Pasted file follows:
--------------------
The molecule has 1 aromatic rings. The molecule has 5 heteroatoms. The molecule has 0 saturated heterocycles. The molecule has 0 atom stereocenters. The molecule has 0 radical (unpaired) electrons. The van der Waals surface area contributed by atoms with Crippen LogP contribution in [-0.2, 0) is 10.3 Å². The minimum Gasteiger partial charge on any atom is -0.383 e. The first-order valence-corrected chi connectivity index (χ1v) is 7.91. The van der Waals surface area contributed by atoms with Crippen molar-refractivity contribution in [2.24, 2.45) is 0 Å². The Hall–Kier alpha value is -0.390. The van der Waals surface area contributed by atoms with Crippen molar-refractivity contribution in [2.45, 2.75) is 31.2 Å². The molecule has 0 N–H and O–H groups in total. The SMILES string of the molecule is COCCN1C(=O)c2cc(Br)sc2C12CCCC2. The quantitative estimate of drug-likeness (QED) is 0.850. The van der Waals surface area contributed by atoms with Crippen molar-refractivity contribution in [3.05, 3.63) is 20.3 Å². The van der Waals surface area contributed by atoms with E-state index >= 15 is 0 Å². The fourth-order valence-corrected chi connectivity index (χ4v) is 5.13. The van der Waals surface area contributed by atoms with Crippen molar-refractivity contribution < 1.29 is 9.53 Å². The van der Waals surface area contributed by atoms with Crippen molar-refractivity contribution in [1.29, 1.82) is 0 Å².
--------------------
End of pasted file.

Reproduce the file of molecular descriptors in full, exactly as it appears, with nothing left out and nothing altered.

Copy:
The molecule has 1 aromatic rings. The molecule has 5 heteroatoms. The molecule has 0 saturated heterocycles. The molecule has 0 atom stereocenters. The molecule has 0 radical (unpaired) electrons. The van der Waals surface area contributed by atoms with Crippen LogP contribution in [-0.2, 0) is 10.3 Å². The minimum Gasteiger partial charge on any atom is -0.383 e. The first-order valence-corrected chi connectivity index (χ1v) is 7.91. The van der Waals surface area contributed by atoms with Crippen molar-refractivity contribution in [2.24, 2.45) is 0 Å². The Hall–Kier alpha value is -0.390. The van der Waals surface area contributed by atoms with Crippen molar-refractivity contribution in [2.45, 2.75) is 31.2 Å². The molecule has 0 N–H and O–H groups in total. The SMILES string of the molecule is COCCN1C(=O)c2cc(Br)sc2C12CCCC2. The quantitative estimate of drug-likeness (QED) is 0.850. The van der Waals surface area contributed by atoms with Crippen molar-refractivity contribution in [3.05, 3.63) is 20.3 Å². The van der Waals surface area contributed by atoms with E-state index >= 15 is 0 Å². The fourth-order valence-corrected chi connectivity index (χ4v) is 5.13. The van der Waals surface area contributed by atoms with Crippen molar-refractivity contribution < 1.29 is 9.53 Å². The van der Waals surface area contributed by atoms with Crippen molar-refractivity contribution in [1.29, 1.82) is 0 Å².